The compressor performs 2 functions. It compresses the gas (which now contains heat from the eggs) and it moves the refrigerant around the loop so it can perform it's function over and over again. We want to compress it because that is the first step in forcing the gas to go back into a liquid form. This compression process unfortunately adds some more heat to the gas but at least this process is also conveniently named; The Heat of Compression. The graphic shows a reciprocating compressor which means that it has piston(s) that go up and down. On the down stroke refrigerant vapor is drawn into the cylinder. On the upstroke those vapors are compressed. There are thin valves that act like check valves and keep the vapors from going back where they came from. They open and close in response to the refrigerant pressures being exerted on them by the action of the piston. The hot compressed gas is discharged out the...you guessed it; discharge line. It continues towards the last main component.

The Condenser

The condenser is similar in appearance to the evaporator. It utilizes the same features to effect heat transfer as the evaporator does. However, this time the purpose is to reject heat so that the refrigerant gas can condense back into a liquid in preparation for a return trip to the evaporator. If the hot compressed gas was at 135 degrees and the air being sucked through the condenser fins was at 90 degrees, heat will flow downhill like a ball wants to roll down an inclined plane and be rejected into the air stream. Heat will have been removed from one place and relocated to another as the definition of refrigeration describes. As long as the compressor is running it will impose a force on the refrigerant to continue circulating around the loop and continue removing heat from one location and rejecting it into another area.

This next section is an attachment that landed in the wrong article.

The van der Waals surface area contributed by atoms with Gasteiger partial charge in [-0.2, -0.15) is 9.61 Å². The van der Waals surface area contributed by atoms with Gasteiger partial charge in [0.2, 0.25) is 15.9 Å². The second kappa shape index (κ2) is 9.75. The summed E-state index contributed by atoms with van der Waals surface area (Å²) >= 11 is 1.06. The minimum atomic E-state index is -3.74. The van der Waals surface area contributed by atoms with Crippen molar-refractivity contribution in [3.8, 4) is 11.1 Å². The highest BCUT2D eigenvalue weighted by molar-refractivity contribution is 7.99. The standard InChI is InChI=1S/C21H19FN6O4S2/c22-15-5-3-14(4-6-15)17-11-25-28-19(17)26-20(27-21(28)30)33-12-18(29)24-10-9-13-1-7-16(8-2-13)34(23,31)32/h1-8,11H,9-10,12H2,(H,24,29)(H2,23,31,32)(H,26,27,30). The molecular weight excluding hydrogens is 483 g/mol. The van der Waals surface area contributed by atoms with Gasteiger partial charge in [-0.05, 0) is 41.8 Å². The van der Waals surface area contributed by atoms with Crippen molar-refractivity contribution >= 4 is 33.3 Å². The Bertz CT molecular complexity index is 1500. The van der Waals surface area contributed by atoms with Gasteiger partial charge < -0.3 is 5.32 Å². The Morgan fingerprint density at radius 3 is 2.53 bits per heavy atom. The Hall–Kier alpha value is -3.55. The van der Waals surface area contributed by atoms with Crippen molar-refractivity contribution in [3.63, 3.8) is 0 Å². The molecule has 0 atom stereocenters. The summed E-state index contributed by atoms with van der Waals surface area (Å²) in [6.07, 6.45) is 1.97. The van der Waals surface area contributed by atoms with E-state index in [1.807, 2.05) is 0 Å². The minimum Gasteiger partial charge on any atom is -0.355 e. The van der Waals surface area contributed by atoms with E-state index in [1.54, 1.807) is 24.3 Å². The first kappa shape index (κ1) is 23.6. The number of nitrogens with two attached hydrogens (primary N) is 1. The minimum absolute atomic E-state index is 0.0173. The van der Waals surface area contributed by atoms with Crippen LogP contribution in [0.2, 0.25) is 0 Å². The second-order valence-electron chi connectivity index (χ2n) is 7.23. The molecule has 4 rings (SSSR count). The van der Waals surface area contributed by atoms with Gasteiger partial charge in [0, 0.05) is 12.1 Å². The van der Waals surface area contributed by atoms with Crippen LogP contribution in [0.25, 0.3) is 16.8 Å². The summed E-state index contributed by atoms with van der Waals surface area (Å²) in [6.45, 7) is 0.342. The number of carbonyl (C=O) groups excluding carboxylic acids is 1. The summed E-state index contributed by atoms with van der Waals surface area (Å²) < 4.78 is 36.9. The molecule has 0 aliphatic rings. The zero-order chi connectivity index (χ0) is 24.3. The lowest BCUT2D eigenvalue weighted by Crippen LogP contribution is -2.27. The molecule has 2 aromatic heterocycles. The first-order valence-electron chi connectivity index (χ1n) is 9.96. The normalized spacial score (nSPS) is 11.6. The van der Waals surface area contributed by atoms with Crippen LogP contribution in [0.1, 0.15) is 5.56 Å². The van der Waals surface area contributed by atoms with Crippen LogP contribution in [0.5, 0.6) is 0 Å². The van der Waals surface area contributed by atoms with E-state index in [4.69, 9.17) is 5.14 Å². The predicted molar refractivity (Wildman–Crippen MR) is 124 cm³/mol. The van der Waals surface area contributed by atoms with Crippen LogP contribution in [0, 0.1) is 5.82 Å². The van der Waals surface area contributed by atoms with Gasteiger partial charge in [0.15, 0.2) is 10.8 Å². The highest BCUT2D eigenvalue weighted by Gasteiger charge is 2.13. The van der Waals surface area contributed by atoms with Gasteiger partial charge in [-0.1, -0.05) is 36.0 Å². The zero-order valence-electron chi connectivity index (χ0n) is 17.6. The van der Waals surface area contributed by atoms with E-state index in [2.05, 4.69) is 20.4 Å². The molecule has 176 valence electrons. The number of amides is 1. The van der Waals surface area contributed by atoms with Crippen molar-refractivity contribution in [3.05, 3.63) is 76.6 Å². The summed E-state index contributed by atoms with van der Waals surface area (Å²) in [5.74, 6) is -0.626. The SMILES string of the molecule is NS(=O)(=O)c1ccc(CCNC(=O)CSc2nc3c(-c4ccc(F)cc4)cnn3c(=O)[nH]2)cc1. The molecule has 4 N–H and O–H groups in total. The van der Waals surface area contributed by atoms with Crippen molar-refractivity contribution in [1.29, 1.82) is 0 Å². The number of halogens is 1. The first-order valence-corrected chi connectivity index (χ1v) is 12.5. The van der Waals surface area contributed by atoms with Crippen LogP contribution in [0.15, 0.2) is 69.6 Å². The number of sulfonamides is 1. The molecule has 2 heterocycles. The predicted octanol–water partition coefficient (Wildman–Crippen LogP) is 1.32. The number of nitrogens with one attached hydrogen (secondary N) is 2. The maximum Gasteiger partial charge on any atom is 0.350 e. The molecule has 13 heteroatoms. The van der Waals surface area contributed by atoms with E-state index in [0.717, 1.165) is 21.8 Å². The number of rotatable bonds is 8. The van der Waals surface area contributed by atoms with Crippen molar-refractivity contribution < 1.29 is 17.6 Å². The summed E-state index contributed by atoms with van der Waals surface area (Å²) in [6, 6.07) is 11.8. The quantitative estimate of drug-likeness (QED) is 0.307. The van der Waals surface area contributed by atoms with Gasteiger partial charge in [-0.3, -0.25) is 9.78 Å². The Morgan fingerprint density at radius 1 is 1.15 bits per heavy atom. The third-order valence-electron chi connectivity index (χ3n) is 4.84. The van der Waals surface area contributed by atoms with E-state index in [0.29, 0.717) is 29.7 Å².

Superheat and Slugging

There is another very common type of metering device called a TX Valve. It's full name is Thermostatic Expansion Valve, and you will be thankful to know that its' short form is TXV. (It can also be called TEV) This valve has the additional capability of modulating the refrigerant flow. This is a nice feature because if the load on the evaporator changes the valve can respond to the change and increase or decrease the flow accordingly. The next graphic shows this type of metering device and you will note that another component has been added along with it.